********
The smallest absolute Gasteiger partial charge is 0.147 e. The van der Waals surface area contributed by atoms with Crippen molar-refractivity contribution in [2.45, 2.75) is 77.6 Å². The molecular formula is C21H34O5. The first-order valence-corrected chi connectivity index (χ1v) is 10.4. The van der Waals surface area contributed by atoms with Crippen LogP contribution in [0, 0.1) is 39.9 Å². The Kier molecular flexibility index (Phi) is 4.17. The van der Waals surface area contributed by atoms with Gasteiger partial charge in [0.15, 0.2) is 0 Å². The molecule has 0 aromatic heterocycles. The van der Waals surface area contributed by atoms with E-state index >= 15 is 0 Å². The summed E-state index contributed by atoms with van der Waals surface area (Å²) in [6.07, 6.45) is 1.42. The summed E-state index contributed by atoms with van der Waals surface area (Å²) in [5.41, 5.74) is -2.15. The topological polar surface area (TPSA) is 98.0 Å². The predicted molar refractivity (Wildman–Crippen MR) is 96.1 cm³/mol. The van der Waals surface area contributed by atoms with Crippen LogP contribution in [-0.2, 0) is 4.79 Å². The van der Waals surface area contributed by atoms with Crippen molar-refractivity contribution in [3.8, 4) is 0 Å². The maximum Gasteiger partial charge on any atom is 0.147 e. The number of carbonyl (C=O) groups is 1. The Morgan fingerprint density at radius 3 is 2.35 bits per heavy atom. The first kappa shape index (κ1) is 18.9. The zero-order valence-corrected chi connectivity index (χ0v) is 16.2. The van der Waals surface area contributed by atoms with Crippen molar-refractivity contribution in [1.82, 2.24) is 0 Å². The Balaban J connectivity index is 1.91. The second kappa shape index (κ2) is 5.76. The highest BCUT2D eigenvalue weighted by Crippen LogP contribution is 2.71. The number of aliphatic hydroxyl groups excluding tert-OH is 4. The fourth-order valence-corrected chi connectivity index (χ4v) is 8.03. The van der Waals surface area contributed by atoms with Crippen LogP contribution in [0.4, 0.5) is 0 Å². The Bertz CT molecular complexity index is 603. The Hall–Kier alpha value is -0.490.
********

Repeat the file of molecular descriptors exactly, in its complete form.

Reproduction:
The smallest absolute Gasteiger partial charge is 0.147 e. The van der Waals surface area contributed by atoms with Crippen molar-refractivity contribution in [2.45, 2.75) is 77.6 Å². The molecular formula is C21H34O5. The first-order valence-corrected chi connectivity index (χ1v) is 10.4. The van der Waals surface area contributed by atoms with Crippen LogP contribution in [0, 0.1) is 39.9 Å². The Kier molecular flexibility index (Phi) is 4.17. The van der Waals surface area contributed by atoms with Gasteiger partial charge in [0.15, 0.2) is 0 Å². The molecule has 0 aromatic heterocycles. The van der Waals surface area contributed by atoms with E-state index >= 15 is 0 Å². The summed E-state index contributed by atoms with van der Waals surface area (Å²) in [6.07, 6.45) is 1.42. The summed E-state index contributed by atoms with van der Waals surface area (Å²) in [5.41, 5.74) is -2.15. The topological polar surface area (TPSA) is 98.0 Å². The predicted molar refractivity (Wildman–Crippen MR) is 96.1 cm³/mol. The van der Waals surface area contributed by atoms with Crippen LogP contribution in [-0.2, 0) is 4.79 Å². The van der Waals surface area contributed by atoms with Crippen molar-refractivity contribution in [3.8, 4) is 0 Å². The maximum Gasteiger partial charge on any atom is 0.147 e. The number of carbonyl (C=O) groups is 1. The Morgan fingerprint density at radius 3 is 2.35 bits per heavy atom. The first kappa shape index (κ1) is 18.9. The zero-order valence-corrected chi connectivity index (χ0v) is 16.2. The van der Waals surface area contributed by atoms with Crippen molar-refractivity contribution in [1.82, 2.24) is 0 Å². The Balaban J connectivity index is 1.91. The second kappa shape index (κ2) is 5.76. The highest BCUT2D eigenvalue weighted by Crippen LogP contribution is 2.71. The number of aliphatic hydroxyl groups excluding tert-OH is 4. The fourth-order valence-corrected chi connectivity index (χ4v) is 8.03. The van der Waals surface area contributed by atoms with Crippen LogP contribution in [0.4, 0.5) is 0 Å². The Bertz CT molecular complexity index is 603. The Hall–Kier alpha value is -0.490.